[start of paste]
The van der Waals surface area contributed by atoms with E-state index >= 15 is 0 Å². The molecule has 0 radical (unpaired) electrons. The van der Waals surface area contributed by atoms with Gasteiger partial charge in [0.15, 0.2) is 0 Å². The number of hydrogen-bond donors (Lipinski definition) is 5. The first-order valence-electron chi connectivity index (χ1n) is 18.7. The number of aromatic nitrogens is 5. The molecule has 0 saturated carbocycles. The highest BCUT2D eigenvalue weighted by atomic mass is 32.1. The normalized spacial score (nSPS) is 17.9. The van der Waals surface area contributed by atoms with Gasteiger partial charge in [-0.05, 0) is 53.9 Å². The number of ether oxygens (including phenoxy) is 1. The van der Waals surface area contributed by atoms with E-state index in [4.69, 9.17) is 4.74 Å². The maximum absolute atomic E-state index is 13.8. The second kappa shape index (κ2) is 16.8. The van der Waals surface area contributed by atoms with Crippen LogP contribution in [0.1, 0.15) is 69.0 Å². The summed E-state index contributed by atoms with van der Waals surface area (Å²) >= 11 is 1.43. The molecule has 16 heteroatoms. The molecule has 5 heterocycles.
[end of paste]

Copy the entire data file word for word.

The van der Waals surface area contributed by atoms with E-state index >= 15 is 0 Å². The molecule has 0 radical (unpaired) electrons. The van der Waals surface area contributed by atoms with Gasteiger partial charge in [0.15, 0.2) is 0 Å². The number of hydrogen-bond donors (Lipinski definition) is 5. The first-order valence-electron chi connectivity index (χ1n) is 18.7. The number of aromatic nitrogens is 5. The molecule has 0 saturated carbocycles. The highest BCUT2D eigenvalue weighted by atomic mass is 32.1. The normalized spacial score (nSPS) is 17.9. The van der Waals surface area contributed by atoms with Gasteiger partial charge in [-0.05, 0) is 53.9 Å². The number of ether oxygens (including phenoxy) is 1. The van der Waals surface area contributed by atoms with E-state index in [4.69, 9.17) is 4.74 Å². The maximum absolute atomic E-state index is 13.8. The second kappa shape index (κ2) is 16.8. The van der Waals surface area contributed by atoms with Crippen LogP contribution in [0.1, 0.15) is 69.0 Å². The summed E-state index contributed by atoms with van der Waals surface area (Å²) >= 11 is 1.43. The molecule has 16 heteroatoms. The molecule has 5 heterocycles.